Bad Movie Ratio

If my blogs were transferred into an infograph, I would be totally unsurprised to find out that my subjects follow decreasing cycles. I seem to have a burst of focus on a subject that gradually decreases before I head over to another subject. Ok, so the subjects are generally pretty similar, but take my current focus, bad movies.

I don’t know why but, at the moment, I seem to be on bad movie kick. I can’t seem to watch a good movie. I don’t feel like I am self-destructively watching bad movies and yet here I am not able to remember the last really good movie I watched. I know I have watched good movies, but as I begin to recall them I find my bad movie focus makes me pick out the less effective elements.

So, first of all, a big sorry for the bad movie focus.

That being said, I am interested in the bad movie ratio. How many bad movies do we end up watching before we stumble into that great movie? I know that different people enjoy different movies for different reasons. I personally liked Howard the Duck and a movie version of the British TV Show The Avengers and I know someone who loved Showgirls, I can’t think why they might like a film about Vegas showgirls.

So what do you reckon, how many bad movies do we watch before we get to a good one? Is it 10 to 1? Less? More? Or is it possible that our mind just gives in and after so many movies we just think the movie is good regardless just so we won’t give up on movies altogether?


Netflix: art vs. expectation

I start off watching a film called Assault on Wall Street thinking it is a heist film. Two security guards, two cops. A family man, a young cop, a guy having trouble with his wife, a guy having lost a lot of money on a hedge fund. The something happened and I don’t know what it was. One of the reasons I don’t know is because I started fast forwarding. It was getting boring. When I stopped fast forwarding the one guy’s wife has committed suicide, he has lost his job and his house. Suffice to say it wasn’t a heist movie. I thought about rewinding and rewatching the missed sections, but it was too late. I had already got the sense that this was a film with a message and apparently that message was kill lots of guys in suits. A pretty harsh message if you ask me.

It wouldn’t be an understatement to say I lost the plot.

I watched a film called Cherry, I think it is also known as About Cherry. It claimed to be a female version of Boogie Nights. Now Boogie Nights was a highly entertaining film. Cherry was not. The biggest problem was I was expecting Boogie Nights, a film with some humour, interesting characters, dramatic moments and the rise (yes, pun intended) of a man. Cherry had none of those things.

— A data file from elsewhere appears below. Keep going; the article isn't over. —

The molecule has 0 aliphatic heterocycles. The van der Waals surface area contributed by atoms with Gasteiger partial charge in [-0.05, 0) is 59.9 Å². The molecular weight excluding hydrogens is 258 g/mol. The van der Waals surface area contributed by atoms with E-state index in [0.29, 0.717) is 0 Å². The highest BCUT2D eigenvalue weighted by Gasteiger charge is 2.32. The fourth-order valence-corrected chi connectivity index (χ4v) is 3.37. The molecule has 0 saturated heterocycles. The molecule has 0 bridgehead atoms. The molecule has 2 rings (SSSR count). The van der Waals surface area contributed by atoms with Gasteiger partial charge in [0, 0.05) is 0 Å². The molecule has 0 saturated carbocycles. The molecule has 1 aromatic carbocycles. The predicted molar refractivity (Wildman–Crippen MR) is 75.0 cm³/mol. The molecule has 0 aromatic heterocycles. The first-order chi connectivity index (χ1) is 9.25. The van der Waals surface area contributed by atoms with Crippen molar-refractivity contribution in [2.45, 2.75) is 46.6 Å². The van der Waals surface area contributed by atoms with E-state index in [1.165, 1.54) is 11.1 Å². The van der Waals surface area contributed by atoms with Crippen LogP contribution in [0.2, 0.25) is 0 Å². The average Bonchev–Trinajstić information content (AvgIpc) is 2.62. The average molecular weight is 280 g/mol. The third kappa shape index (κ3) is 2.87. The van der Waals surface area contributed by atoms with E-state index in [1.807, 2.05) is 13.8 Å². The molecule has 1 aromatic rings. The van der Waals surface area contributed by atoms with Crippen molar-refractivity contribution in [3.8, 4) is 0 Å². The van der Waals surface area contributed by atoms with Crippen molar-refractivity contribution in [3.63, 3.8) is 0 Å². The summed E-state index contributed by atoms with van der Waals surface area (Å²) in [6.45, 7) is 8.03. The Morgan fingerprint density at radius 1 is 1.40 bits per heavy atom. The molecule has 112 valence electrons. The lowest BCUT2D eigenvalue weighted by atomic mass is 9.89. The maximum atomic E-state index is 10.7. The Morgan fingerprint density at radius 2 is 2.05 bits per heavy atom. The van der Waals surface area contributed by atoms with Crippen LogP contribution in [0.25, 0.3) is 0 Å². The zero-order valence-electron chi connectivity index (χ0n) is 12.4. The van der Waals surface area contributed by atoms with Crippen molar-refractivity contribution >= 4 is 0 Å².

Would I have liked Cherry or Assault on Wall Street if my expectations had been different? Probably not, but the important point is I wouldn’t have watched them.

Drive Hard

I got the sense that the movie was never meant to leave Australia. It made me think of Will Farrell’s Talladega Nights when Ricky Bobby is doing foreign market adverts for prune candy.

John Cusack and Thomas Jane star in an Australian set film about a thief and an ex-racing driver and I don’t think either of them want you to know it was them.

Cusack is Simon Keller, the thief out for a little revenge after spending five years in prison and Jane is Peter Roberts, the ex-racing driver who is having relationship issues until he becomes Keller’s reluctant wheelman. Nothing too outlandish about the premise.

In actually, it seems like Cusack and Jane take pains to go undetected as actors. At no point, and I am not over-exaggerating, does Cusack take off his dark glasses. Maybe once or twice does he remove a black baseball cap. As for Jane, he couldn’t disguise his voice and general appearance, but used long hair to make himself look as different as possible.

And what of the film? It was ok. A narrative oddity when the Australian Hells Angels were brought in seemingly just because. Otherwise it was a vengeance plot with an emasculated man’s rise to dominance in his house. The police sub-plot was unusually irrelevant. It was almost like the actors had been brought in to pad out the plot. Never once did the two American actors share screen time with the Australian police. I would believe that Cusack and Jane were brought in as an afterthought, or, even better, the film was originally focused on the Australian police and it was considered so terrible Cusack and Jane were brought in.

I wouldn’t bother watching it again and if I had a time machine, I wouldn’t waste the trip into the past to stop myself watching it.